Arm and TSMC this week unveiled their jointly developed proof-of-concept chip that combines two quad-core Cortex-72-based 7 nm chiplets on TSMC’s Chip-on-Wafer-on-Substrate (CoWoS) interposer. The two chips are connected using the company’s Low-voltage-IN-Package-INterCONnect (LIPINCON) interface. The chip is meant to showcase potential of Arm’s and TSMC’s technologies for high-performance computing applications.

Large SoCs are hard and expensive to manufacture with decent yields using leading-edge process technologies these days. In fact, many elements of these SoCs do not need to be produced using the latest nodes at all. As a result, many chipmakers turn to the so-called chiplet design approach that relies on multiple smaller dies optimized for a particular function and produced using an appropriate process technology. Smaller dies afford better yields and better binning, allowing for a quicker return on investment. These smaller dies need to communicate with each other using a high-bandwidth low-latency and low-power inter-chiplet connections and the latter are the corner stone of any chiplet design.

The proof-of-concept system contains two chiplets made using TSMC’s N7 process technology and placed on a CoWoS interposer. Each chiplet features four Arm Cortex-A72 cores running at a whopping 4 GHz (this core was designed to run at <2 GHz frequencies inside mobile SoCs) that are interconnected using an on-die network-on-chip (NoC) mesh bus operating at 4 GHz. The cores are equipped with a 2 MB L2 cache (512 KB per core) as well as a 6 MB unified L3 cache.

The two chips are connected to each other using a LIPINCON die-to-die inter-chiplet connection that operates at 8 GT/s data transfer rate at 0.3 V and offers 320 GB/s bandwidth. When it comes to overall efficiency of LIPINCON on CoWoS, TSMC says that it features a 0.56 pJ/bit (pico-Joules per bit) power efficiency as well as a 1.6 Tb/s/mm2 (terabits per second per square millimeter) bandwidth density.

The proof-of-concept chiplet system was taped out in December 2018, and made in April 2019, so both Arm and TSMC had plenty of time to play with it. The chip will never be sold in volume, but it proves that technologies by the two companies can enable designers to build complex chiplet-based products with unique characteristics. THe companies are hoping that now this technology is proven that its customers will take advantage of it.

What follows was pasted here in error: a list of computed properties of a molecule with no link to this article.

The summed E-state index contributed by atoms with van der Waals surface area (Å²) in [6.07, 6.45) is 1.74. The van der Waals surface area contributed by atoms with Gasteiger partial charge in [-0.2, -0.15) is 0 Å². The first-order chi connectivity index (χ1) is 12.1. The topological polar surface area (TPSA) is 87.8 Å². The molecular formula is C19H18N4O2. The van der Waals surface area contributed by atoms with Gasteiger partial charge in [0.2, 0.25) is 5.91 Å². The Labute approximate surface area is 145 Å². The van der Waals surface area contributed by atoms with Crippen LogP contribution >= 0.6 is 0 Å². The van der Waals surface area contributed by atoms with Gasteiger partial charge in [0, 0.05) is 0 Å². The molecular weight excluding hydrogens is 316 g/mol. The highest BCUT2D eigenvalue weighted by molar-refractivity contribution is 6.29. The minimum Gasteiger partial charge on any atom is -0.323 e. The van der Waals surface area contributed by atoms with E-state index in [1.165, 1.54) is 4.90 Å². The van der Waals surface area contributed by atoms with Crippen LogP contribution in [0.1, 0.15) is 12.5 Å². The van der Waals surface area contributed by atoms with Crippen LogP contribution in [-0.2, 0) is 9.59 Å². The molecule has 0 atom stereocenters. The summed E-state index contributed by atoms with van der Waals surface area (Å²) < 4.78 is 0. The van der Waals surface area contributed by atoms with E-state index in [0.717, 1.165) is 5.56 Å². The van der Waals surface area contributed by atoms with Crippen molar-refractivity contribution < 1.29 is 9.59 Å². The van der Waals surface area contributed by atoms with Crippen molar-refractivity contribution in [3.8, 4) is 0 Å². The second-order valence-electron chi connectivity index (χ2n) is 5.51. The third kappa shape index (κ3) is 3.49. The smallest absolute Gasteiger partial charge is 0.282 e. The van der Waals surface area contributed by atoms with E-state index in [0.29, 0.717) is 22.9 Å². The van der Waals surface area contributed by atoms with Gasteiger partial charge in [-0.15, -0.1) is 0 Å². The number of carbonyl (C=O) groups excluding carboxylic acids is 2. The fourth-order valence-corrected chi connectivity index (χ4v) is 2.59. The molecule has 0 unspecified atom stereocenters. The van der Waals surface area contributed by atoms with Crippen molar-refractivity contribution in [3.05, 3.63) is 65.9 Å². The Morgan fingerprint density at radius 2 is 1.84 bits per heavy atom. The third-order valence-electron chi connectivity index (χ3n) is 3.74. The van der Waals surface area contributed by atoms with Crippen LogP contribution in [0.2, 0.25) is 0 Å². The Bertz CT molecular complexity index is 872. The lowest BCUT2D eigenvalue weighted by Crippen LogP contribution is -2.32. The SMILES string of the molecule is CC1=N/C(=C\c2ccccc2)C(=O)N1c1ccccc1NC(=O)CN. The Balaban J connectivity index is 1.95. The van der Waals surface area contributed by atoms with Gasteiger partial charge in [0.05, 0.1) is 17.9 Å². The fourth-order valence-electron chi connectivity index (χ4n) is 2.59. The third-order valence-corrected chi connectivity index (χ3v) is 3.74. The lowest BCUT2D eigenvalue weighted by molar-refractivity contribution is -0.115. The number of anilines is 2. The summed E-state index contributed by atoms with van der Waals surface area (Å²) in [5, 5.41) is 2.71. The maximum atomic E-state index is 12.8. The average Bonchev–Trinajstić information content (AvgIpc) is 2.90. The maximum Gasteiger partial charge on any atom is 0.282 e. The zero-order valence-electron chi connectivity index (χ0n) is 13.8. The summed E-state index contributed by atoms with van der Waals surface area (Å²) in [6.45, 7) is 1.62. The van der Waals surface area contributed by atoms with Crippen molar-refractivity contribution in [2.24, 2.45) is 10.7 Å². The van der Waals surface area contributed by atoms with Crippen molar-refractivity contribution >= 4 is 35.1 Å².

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Source: TSMC

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  • guycoder - Friday, September 27, 2019 - link

    Because Intel were never able to produce a viable 5G chipset and Apple had to sign a supply agreement with Qualcomm to cover the next couple of years. For the foreseeable future Apple will be using Qualcomm modems until they can fix the ex-Intel acquisition. Reply
  • Raqia - Friday, September 27, 2019 - link

    After Apple's Intel modem unit purchase, they have enough engineers to integrate Qualcomm's solutions and new patents to help them negotiate down licensing costs, but not enough to develop their own soup-to-nuts solution in 5G. This new generation will be much more complex in RFFE interactions with the modem, and you can be sure that after their first dance with Apple, Qualcomm won't be giving them nearly as much help as they did during 4G under their collaborative work agreement over which the legal fracas initially started. (It is a testament to Apple's clout over the industry and its manufacturers that it almost pulled off what it did with Dialog, PowerVR, and GTAT with a company the size of Qualcomm, but ultimately it is also a testament to the strength of Qualcomm's IP and its lead in 5G solutions that Apple settled despite its deep war-chest and the engineering aid of the similarly deep pocketed Intel.)

    If Apple doubles their modem engineers and acquires an RFFE company such as Skyworks or Qorvo, then they would be getting serious about bringing an implementation in house, but it is very difficult to create a cellular implementation that is competitive with Qualcomm and rumors have it that Apple's internal timeline for such a solution is the mid 2020s (iirc 2023.) A purchase like this may come to pass as Qualcomm recently purchased their stake in their TDK 360 venture and will likely increase their content share of phones by becoming the reference design for many 5G solutions encompassing modem and RFFE, thus threatening the business of smaller RFFE companies in the next 5 years.